Miliband Moves to Distance Labour From Union Leaders
Ed Miliband will move to distance his opposition Labour Party from the bosses of the U.K. unions that founded it, as police investigate whether one of those unions tried to fix the selection of a candidate for Parliament.
Miliband asked police on July 5 to investigate the behavior of Unite, Britain’s largest labor union, over its actions in the selection of Labour’s candidate for the seat of Falkirk in Scotland. In a speech in London today, Miliband will describe what happened there, which Labour still hasn’t disclosed, as “a politics closed, a politics of the machine, a politics hated -- and rightly so,” according to his office.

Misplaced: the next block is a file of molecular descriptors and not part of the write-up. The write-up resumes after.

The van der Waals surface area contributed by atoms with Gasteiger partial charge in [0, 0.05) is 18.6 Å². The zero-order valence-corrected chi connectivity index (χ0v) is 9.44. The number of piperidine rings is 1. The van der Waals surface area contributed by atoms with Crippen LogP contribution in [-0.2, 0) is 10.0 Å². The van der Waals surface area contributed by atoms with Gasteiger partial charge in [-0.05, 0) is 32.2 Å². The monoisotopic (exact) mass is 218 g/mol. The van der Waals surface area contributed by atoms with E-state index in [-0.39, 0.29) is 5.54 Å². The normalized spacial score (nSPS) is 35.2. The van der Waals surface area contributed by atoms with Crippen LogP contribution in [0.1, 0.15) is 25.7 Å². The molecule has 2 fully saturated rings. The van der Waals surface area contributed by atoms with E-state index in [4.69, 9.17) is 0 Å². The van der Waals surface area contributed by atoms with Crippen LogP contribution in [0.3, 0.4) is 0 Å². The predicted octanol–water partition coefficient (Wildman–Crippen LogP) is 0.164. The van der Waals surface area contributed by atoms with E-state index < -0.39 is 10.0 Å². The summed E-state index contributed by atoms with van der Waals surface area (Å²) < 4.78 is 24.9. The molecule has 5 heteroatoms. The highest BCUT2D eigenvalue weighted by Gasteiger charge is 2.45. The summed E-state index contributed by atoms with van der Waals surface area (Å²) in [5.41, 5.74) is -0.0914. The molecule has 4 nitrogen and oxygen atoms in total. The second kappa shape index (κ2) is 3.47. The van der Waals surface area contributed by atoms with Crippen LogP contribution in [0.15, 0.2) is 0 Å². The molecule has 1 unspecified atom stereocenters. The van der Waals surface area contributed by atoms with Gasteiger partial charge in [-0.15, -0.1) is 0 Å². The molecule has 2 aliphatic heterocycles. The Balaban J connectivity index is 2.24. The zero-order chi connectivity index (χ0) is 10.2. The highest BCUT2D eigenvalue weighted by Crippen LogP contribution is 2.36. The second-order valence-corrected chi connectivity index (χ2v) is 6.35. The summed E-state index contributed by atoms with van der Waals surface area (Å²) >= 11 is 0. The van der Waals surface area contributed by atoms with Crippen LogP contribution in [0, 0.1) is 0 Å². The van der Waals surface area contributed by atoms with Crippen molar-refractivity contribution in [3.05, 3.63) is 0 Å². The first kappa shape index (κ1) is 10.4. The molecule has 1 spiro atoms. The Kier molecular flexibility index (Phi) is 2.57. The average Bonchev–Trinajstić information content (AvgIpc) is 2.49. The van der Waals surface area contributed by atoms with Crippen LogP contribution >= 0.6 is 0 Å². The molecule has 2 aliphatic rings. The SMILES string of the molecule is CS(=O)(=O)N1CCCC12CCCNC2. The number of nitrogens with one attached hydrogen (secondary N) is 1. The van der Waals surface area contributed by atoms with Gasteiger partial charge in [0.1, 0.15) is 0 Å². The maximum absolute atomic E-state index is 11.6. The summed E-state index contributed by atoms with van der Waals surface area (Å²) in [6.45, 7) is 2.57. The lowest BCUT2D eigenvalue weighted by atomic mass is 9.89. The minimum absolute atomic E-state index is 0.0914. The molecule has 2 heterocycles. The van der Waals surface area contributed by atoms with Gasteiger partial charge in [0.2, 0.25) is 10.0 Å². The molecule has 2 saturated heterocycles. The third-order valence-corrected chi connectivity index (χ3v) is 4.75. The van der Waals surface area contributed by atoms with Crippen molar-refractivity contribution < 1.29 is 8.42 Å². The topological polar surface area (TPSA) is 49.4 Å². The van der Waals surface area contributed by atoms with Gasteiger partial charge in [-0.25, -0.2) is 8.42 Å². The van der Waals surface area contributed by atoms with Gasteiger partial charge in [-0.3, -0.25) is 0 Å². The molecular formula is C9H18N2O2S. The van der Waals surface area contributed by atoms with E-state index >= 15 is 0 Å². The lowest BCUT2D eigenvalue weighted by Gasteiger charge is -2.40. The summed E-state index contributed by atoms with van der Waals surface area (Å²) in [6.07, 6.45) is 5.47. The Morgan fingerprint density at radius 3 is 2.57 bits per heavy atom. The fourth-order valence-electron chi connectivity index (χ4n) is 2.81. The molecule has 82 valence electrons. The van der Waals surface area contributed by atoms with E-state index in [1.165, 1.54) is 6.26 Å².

In his speech, the Labour leader will try to use the crisis, which has caused the resignation of his campaigns chief, Tom Watson, to create a new relationship with unions. He’ll propose that, rather than every union member being automatically affiliated to Labour unless they opt out, they should have to opt in to supporting the party. That may reduce the ability of union leaders to influence the party.
“I do not want any individual to be paying money to the Labour Party in affiliation fees unless they have deliberately chosen to do so,” Miliband will say. “I believe we need people to be able to make a more active, individual, choice on whether they affiliate to the Labour Party.”
Unite has donated 11.8 million pounds ($18 million) of the 60.2 million pounds Labour has received since the 2010 election. Writing in the Sunday Mirror on July 7, Unite General Secretary Len McCluskey said the union had behaved within the rules at Falkirk and warned Miliband to “step back from the brink of a ruinous division.”
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